The Nobel Prize in Literature will be announced on Thursday, amid speculation in literary circles as to whether it will be given the spotlight to an overdue best-selling author or a relatively unknown one.
The Swedish Academy will announce their election at 13:00 (1100 GMT) in Stockholm. Last year, the renowned prize went to the British-Tanzanian author Abdulrazak Gurnah. American poet Louise Gluck won it the year before.
Literary critics and Nobel observers are split into two camps this year.
There are those who see the Academy’s past decisions as confirmation that it sees no need to crown renowned authors, particularly those who have already sold millions of books.
And then there are those who think it might be time to honor a writer who is known and loved around the world.
The 18-strong Swedish Academy is still recovering from a 2017-2018 #MeToo scandal that left it in tatters and the controversial award of the 2019 Nobel Prize to Austrian writer Peter Handke.
Famed — and reviled — for its male Eurocentric Nobel laureates, the revamped academy has since honored an American and a Zanzibar-born man whose work focuses on the plight of refugees and exile, colonialism and racism.
The jury has repeatedly emphasized that their award is not political, nor subject to gender or ethnic quotas, and insists that their sole criterion is the quality of an author’s work.
– ‘Common Name’ –
Nonetheless, “the academy is now very aware of its reputation for diversity and gender representation, in a very different way than before the 2017-2018 scandal,” said Bjorn Wiman, culture editor at Swedish reference newspaper Dagens Nyheter. said AFP.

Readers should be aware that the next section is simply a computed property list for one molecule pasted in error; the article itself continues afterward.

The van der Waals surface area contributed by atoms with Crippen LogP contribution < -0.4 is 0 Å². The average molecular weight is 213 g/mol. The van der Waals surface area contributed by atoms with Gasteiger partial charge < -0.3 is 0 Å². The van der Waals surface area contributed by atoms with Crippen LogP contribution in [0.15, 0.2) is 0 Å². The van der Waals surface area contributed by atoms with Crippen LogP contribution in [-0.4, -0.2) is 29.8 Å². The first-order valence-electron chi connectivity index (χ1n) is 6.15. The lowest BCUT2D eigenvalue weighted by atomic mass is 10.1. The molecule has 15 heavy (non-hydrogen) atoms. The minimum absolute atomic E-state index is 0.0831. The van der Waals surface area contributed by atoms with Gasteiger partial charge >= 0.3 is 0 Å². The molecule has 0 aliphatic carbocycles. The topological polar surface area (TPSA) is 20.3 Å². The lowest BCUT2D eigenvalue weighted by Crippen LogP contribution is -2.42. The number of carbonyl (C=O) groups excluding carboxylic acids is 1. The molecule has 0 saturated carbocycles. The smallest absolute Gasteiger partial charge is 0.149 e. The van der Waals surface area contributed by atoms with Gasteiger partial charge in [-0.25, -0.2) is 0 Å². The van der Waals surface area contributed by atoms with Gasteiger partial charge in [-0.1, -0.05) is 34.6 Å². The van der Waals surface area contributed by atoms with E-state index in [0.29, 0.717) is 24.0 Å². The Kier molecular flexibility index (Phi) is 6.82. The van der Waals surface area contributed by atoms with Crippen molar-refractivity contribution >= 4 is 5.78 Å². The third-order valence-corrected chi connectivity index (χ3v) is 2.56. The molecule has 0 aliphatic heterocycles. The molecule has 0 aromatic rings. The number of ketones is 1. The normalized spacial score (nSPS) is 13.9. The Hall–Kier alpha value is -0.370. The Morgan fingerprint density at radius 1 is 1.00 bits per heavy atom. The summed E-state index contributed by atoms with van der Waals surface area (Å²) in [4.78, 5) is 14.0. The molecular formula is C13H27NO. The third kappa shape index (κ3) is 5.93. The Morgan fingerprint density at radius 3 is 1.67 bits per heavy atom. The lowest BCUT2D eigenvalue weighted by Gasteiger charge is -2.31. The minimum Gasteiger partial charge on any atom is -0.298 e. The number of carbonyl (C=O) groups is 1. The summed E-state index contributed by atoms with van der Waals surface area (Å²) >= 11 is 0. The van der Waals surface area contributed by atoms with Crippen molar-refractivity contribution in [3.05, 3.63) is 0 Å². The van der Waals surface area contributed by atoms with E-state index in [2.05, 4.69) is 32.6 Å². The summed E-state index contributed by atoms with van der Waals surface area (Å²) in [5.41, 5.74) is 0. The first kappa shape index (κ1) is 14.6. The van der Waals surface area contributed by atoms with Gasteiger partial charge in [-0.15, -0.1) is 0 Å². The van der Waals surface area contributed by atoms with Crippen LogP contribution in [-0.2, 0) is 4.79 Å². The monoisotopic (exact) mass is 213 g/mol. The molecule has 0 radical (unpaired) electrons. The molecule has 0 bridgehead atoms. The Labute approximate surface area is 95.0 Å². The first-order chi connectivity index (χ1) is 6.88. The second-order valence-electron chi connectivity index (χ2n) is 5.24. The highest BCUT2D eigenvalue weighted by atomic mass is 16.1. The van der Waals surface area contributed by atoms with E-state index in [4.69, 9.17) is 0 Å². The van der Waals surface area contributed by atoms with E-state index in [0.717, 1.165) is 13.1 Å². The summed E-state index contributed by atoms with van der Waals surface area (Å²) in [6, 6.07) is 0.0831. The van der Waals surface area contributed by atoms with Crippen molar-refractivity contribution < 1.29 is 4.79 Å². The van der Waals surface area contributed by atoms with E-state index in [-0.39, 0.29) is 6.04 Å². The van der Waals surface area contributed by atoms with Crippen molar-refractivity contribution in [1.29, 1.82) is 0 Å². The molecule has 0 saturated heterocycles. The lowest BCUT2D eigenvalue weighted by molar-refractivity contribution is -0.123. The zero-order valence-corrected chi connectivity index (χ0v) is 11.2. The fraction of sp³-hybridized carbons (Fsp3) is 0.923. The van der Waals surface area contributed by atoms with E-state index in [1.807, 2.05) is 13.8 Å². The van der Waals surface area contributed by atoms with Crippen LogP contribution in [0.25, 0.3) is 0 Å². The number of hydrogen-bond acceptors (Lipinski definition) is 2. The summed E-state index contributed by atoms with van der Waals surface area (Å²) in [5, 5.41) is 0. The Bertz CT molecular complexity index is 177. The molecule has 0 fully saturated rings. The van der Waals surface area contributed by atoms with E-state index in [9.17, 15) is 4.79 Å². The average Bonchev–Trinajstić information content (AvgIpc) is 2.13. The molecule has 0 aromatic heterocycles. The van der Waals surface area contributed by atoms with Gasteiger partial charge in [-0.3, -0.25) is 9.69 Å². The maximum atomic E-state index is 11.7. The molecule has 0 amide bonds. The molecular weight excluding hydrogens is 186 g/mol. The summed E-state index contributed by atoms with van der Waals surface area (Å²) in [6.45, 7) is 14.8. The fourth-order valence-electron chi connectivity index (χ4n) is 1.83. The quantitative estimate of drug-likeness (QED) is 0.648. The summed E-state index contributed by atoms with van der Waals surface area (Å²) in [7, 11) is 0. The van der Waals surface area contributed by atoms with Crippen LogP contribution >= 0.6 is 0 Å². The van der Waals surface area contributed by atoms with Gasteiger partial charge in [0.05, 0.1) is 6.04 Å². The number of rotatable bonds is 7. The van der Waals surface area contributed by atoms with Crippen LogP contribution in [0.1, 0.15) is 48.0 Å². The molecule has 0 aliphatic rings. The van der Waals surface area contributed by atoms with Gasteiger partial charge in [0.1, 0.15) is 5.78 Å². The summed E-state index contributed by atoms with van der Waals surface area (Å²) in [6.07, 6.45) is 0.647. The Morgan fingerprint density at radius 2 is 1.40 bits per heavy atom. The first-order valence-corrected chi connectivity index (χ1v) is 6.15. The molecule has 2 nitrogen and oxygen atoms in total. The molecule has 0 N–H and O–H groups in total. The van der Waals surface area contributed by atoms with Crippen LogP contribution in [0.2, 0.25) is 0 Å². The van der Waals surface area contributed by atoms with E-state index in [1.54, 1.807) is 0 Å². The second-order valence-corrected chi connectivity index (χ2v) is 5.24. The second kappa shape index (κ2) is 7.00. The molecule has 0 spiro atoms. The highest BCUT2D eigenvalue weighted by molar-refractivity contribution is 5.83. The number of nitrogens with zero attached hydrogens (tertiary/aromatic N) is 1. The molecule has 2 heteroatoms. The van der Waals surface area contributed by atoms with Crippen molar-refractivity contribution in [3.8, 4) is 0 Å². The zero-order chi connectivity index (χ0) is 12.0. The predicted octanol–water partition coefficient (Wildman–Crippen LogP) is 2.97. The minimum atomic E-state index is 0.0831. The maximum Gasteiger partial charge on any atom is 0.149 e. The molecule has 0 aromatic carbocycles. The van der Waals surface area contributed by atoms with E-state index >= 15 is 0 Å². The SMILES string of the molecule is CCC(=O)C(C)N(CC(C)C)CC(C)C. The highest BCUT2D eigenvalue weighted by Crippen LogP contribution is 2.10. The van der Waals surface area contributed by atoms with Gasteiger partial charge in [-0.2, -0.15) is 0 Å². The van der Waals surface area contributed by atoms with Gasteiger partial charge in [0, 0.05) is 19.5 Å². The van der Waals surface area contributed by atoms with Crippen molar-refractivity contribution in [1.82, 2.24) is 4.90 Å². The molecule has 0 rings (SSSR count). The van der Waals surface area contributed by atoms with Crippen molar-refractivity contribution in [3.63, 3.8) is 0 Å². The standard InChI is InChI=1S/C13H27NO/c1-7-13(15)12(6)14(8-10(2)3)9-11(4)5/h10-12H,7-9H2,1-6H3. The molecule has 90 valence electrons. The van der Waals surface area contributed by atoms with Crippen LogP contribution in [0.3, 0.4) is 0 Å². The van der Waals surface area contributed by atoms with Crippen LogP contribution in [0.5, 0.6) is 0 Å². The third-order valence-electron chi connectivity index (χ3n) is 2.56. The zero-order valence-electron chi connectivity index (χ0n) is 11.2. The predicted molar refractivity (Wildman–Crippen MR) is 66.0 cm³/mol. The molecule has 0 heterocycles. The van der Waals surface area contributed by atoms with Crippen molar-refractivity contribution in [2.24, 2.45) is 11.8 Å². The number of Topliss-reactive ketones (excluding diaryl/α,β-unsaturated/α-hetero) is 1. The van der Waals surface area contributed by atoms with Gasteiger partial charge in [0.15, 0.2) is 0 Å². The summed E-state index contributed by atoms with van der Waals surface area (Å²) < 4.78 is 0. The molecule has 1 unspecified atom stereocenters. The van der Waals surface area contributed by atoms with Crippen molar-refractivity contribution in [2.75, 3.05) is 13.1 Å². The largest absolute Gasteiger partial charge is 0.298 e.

“I think we can expect a better known name this year after last year’s surprise,” he said.
If the Academy did so, the prize could go to crowd-pleasers Haruki Murakami of Japan, Joyce Carol Oates and Cormac McCarthy of the US, and Canada’s Margaret Atwood, all of whom have been mentioned in Nobel speculation for years.
But after two well-received prizewinners, the academy might also dare a more polemical choice this time, with Frenchman Michel Houellebecq – known among other things for controversial statements on Islam – leading some betting sites this year.
Canadian Anne Carson was also popular with bookmakers, as was Salman Rushdie, the controversial British author of The Satanic Verses, who was the victim of an attempted assassination in August.
Another political choice related to the war in Ukraine would be Russian writer Lyudmila Ulitskaya, who lives in exile in Berlin and is a harsh critic of President Vladimir Putin.
Her name has been making regular rounds in Nobel speculation in recent years, as have Hungarian authors Peter Nadas and Laszlo Krasznahorkai, French novelists Annie Ernaux and Maryse Conde, Norwegians Jon Fosse and Karl Ove Knausgaard, Kenya’s Ngugi wa Thiong’o, Croatia’s Dubravka Ugresic, Americans Thomas Pynchon and Don DeLillo, Antiguan-American Jamaica Kincaid, and Israeli David Grossman.
– Time for Asia? –
Asia has not had a Nobel Prize winner since China’s Mo Yan 10 years ago.
Giving the prize to Yan Lianke – an astute observer of Chinese society who has been banned from some of his works in China – would anger Beijing, as would Lao Yiwu, known by his pen name Lao Wei and considered a “Chinese Solzhenitsyn”. “.
Her compatriot Can Xue is also considered worthy of the award.
Major western countries top the list of Nobel Prize winners in literature – France tops the rankings with 15 – while huge nations like China and India have just one each.
The Indian poet and novelist Vikram Seth is considered a possible winner.
The Swedish Academy has long been plagued by suspected leaks, but is notorious for its cloak-and-dagger methods of trying to keep its thoughts and preparatory Nobel papers under wraps.
His deliberations are also sealed for 50 years.
There is known to be a long list, which is reduced to a short list of five names throughout the year before the 18 members vote on a winner.
Following Thursday’s announcement, the Nobel season continues on Friday with the much-anticipated Peace Prize, the only Nobel Prize announced in Oslo.
Punters have hinted that this year’s price could raise alarms about the war in Ukraine or the climate.
The Business Prize concludes on Monday, October 10th.